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🕺 Let's Get Trivial 💃
⚛️ Parkinson’s Law of the Little Table ⚛️
"A lot of people don't do well simply because they major in minor things." -Jim Rohn
Six years ago, Temple Sholom in Cincinnati, Ohio, made an incredible video for Purim entitled “The Little Table.” If you haven’t seen it, you should:
“The Little Table” tells the story of a synagogue board that is so dysfunctional that it cannot even buy a small table for its lobby. I cannot decide if it’s incredibly hilarious or sad, but perhaps the answer is both simultaneously.
Join the Revolution
Attention to detail is a funny thing. On the one hand, I never met a great leader who was not attentive to detail, even details others are inclined to ignore. At the same time, how is it that some groups spend all their time on the wrong details?
Perhaps you think that fighting over a table is ridiculous. Your organization would NEVER succumb to that kind of trivial pursuit (pun intended).
Let’s raise the stakes and pretend we are building a nuclear power plant.
I know nothing about nuclear physics, although perhaps more than Homer Simpson (which I suppose is scary):
However, I know enough to understand that building a nuclear power plant requires robust academic knowledge and high technical precision. And, of course, the stakes of doing a good job are incredibly high.
So what if I told you that most of our first committee meeting was spent deciding what color to paint the bike shed where staff members can park their bikes?
Presumably, you would think this committee should be fired en masse.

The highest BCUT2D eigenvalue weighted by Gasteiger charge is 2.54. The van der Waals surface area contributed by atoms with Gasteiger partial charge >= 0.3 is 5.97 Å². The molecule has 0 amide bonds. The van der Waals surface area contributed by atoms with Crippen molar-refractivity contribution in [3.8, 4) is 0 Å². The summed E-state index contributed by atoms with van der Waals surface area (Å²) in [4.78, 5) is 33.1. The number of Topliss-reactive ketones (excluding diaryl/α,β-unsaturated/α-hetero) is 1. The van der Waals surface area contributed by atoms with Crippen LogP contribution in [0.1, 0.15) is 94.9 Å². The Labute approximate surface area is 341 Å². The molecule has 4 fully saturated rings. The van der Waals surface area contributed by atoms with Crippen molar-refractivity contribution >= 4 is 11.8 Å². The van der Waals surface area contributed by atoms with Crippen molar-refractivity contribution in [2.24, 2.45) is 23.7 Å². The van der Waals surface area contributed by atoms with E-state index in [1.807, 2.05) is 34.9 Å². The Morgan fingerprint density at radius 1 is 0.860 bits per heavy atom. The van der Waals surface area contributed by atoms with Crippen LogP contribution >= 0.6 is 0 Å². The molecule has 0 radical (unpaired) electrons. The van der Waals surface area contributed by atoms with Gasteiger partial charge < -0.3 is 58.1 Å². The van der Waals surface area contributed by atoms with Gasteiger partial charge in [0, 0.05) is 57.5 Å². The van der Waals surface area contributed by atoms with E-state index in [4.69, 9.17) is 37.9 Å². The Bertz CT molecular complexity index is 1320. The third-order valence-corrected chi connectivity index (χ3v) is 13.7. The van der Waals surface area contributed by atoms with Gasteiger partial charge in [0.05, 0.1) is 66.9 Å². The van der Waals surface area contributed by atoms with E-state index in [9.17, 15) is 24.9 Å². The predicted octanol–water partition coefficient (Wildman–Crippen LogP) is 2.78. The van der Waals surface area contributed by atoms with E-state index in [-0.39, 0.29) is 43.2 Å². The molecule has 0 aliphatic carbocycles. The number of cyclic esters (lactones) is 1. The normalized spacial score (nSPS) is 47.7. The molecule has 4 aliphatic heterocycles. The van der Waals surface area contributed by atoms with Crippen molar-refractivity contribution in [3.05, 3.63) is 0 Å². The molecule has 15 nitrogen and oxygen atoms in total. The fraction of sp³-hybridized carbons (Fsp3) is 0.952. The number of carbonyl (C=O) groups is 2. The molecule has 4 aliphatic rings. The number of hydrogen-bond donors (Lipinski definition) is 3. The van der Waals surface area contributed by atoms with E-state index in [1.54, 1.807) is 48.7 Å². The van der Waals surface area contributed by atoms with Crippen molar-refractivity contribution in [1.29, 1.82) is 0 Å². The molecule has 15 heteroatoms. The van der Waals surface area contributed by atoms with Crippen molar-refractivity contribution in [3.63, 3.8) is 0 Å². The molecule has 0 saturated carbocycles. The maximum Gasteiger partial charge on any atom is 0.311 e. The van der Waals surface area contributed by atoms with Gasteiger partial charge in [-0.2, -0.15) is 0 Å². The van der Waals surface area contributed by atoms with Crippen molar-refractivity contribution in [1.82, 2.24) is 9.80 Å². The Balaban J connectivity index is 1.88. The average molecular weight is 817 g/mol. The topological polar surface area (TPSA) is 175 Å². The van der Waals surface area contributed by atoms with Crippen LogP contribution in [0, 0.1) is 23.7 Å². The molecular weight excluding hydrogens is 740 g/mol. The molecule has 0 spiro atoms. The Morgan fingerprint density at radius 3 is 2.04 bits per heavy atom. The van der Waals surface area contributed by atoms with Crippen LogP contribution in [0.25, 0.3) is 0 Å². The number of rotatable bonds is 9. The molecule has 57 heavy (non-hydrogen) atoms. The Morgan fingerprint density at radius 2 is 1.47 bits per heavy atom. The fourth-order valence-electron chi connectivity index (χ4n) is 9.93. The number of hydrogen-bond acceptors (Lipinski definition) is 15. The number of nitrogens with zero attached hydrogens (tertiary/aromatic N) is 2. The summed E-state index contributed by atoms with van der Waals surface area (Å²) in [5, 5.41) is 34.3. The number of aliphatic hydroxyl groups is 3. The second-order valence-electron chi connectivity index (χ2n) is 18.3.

And yet, let’s change our example and pretend we are not building a nuclear power plant but are the local synagogue board of directors or a fundraising committee that never seems to fundraise. Could we imagine these committees spending an inordinate amount of time debating the finer points of the equivalent of the color of this nuclear power plant’s bikeshed?
I imagine you are saying to yourself, “Josh, I don’t need to imagine it. I live with this dysfunction EVERY SINGLE DAY.”
Of course, you do, so welcome to Parkinson’s Law of Triviality!
Also known as “bikeshedding” in honor of the nuclear power plant’s bikeshed, historian C. Northcote Parkinson develops what becomes known as Parkinson’s Law of Triviality in his 1957 book Parkinson’s Law or the Pursuit of Progress. Parkinson’s book includes the above case study about the nuclear power plant and describes how while it might seem absurd that people working on something so critical would spend their time on something trivial, it is unsurprising. Every one of us has been there before, and raising the stakes of the group’s work does not automatically result in time being used well.
(Except when filling out TPS reports.)